By Dolores Kong
The Boston Globe

A personal finance and philosophical movement known as
voluntary simplicity has gone online, using the latest
technology to spread its message of living simply and
saving money and other resources.

Popularized by the bestselling book "Your Money or
Your Life," voluntary simplicity has gained hundreds
of thousands of followers around the country, with
study groups meeting regularly in Massachusetts and

Although the technology may seem contrary to a simple
life, now there are Web sites for people who have
already begun living substantially below their means
for either personal finance or philosophical reasons,
and for those who are interested in learning about the
lifestyle trend.

There's a site by the foundation that first published
"Your Money or Your Life," as well as sites by authors
of other books on the subject. There is a site run by
a nonprofit trying to redefine the American dream
toward "more fun, less stuff," and one by an
organization called the Simple Living Network.

In addition to personal finance and money-saving tips,
some of the Web sites emphasize such issues as
protecting the environment. While many of the
adherents of voluntary simplicity start for personal
finance reasons, they often end up using their
newfound freedom from having to work just for a
paycheck for such causes as the environment or social

For Marc Eisenson, co-author of the book "Invest in
Yourself: Six Secrets to a Rich Life" and a proponent
of voluntary simplicity for about 15 years, the
lifestyle choice is all about being able to spend time
the way you want. He and his co-authors share some of
their secrets at the Web site

"Not to have to constantly be buying, buying, buying
has allowed me to live debt free," said Eisenson. "I
feel that work is something you do for money that you
wouldn't be doing otherwise. That's what people do,
they need money, they go to work.

"I've never had to work," said Eisenson. "I've always
been able to do what I've wanted to do," working in
his garden when he feels like it, spending time with
family, or giving money-saving advice through books
and a newsletter.

While the lifestyle isn't for everyone, here are
summaries of some of the voluntary simplicity Web
sites for those who are interested in finding out

- Here, you can find out
that prepaying your mortgage with as little as $25 a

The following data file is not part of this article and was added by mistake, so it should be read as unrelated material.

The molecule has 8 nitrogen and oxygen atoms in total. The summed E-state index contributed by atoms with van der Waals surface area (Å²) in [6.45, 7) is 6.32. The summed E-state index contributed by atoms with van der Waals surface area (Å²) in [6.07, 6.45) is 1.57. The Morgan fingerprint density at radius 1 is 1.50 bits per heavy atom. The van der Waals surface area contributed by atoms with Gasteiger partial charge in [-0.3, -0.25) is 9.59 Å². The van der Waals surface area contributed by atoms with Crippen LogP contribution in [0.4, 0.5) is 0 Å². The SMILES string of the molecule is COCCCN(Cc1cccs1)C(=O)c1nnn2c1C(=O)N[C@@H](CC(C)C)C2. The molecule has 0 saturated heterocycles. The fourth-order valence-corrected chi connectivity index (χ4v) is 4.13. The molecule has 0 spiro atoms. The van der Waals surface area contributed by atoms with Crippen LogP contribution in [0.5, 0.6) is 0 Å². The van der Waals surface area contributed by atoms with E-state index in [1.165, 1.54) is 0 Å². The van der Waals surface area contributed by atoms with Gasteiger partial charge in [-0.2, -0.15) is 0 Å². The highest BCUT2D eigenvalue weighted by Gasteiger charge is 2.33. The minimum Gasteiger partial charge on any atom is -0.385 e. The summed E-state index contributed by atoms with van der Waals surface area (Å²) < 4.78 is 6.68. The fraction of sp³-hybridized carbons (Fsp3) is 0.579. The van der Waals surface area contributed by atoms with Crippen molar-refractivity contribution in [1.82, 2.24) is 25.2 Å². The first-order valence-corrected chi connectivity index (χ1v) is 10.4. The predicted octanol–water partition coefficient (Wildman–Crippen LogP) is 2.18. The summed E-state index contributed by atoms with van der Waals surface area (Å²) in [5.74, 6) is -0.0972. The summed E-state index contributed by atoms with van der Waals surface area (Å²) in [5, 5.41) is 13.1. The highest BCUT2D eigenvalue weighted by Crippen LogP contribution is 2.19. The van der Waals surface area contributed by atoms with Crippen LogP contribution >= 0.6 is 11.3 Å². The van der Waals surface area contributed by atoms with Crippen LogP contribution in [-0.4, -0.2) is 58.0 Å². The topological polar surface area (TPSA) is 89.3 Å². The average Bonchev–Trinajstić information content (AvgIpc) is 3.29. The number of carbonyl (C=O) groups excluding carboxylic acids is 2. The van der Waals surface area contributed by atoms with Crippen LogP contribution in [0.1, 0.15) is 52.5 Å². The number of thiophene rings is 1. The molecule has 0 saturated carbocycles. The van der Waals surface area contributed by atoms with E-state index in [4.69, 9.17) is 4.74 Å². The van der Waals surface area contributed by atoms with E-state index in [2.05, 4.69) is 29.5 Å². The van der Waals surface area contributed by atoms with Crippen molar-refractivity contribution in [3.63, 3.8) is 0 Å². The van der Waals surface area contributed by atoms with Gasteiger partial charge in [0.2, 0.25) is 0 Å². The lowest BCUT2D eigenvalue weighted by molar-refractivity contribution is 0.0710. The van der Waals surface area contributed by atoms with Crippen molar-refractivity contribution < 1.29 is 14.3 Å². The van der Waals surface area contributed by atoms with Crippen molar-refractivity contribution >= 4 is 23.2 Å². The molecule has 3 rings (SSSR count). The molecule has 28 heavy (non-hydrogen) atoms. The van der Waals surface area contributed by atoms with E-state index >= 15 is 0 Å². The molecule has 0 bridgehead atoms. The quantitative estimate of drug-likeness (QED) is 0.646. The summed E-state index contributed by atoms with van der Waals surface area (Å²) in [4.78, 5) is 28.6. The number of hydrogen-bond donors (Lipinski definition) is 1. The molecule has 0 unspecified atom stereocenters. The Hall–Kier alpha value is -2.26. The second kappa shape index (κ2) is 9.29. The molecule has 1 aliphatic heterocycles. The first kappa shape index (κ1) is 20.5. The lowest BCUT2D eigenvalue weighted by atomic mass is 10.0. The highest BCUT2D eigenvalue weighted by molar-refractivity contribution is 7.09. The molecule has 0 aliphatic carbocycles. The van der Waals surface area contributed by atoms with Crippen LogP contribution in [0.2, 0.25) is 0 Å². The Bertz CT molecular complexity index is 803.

month extra can save you tens of thousands of dollars
in interest over 30 years. You'll also get tips on how
to save more of the $2 million a typical American
family earns over a lifetime of working, by spending
less than you earn, avoiding debt, and taking other
money-saving steps. And you'll learn how much a new
car can cost you after you factor in interest and
other costs. The site also promotes the book of the
same name by Eisenson, Gerri Detweiler, and Nancy
Castleman, as well as a newsletter called the Pocket
Change Investor.

- At this Web site by the
foundation that first published "Your Money or Your
Life," you can learn more about the nine steps
outlined in the book, which is subtitled "Transforming
Your Relationship With Money and Achieving Financial
Independence." You can also link to a "time value
calculator" on Microsoft's MoneyCentral site, to
figure out how much it really takes out of your life
to work that 40-hour work week, in terms of commuting
time, dry cleaning expenses, and other costs, whether
you earn $50 an hour or $100,000 a year. One of the
aims of "Your Money or Your Life" is to help people
place a value on the time they spend working solely
for a paycheck, taking them away from family and other
activities they really care about. The site also sells
the book and an accompanying workbook.

- Also started by the New Road
Map Foundation, this site provides further details
about achieving what "Your Money or Your Life" calls
FI, which stands for "financial intelligence,"
"financial integrity," and "financial independence."
There is information here about finding relatively
inexpensive health insurance if you don't want to keep
working at a job just for the health coverage. And
there are answers to frequently asked questions about
the nine steps outlined in the book.

- This is the home
page for the Massachusetts study groups following the
"Your Money or Your Life" program of watching your
budget, reducing your expenses, and otherwise living
your life the way you want. Here you get a list of the
upcoming meetings and potluck dinners, as well as
minutes from previous gatherings.

- This is a Web site by Duane
Elgin, author of "Voluntary Simplicity: Toward a Way
of Life that Is Outwardly Simple, Inwardly Rich,"
published in 1981, and "Promise Ahead: A Vision of
Hope and Action for Humanity's Future," published this
year. Elgin, who popularized the phrase voluntary
simplicity and describes himself as an "MBA gone bad,"
comes to a simple life more from an environmental and
philosophical perspective than from a personal finance
angle. But his Web site features links to other
voluntary simplicity sites with such information.

- The Center for a New American
Dream, a Maryland nonprofit working to shift Americans
away from what it calls a culture of consumption,
emphasizes environmental protection and a better
quality of life as its aims. The site's money and
personal finance page is a bit thin on content and has
some outdated links, but there are still some useful
references for anyone interested in learning more
about reducing spending.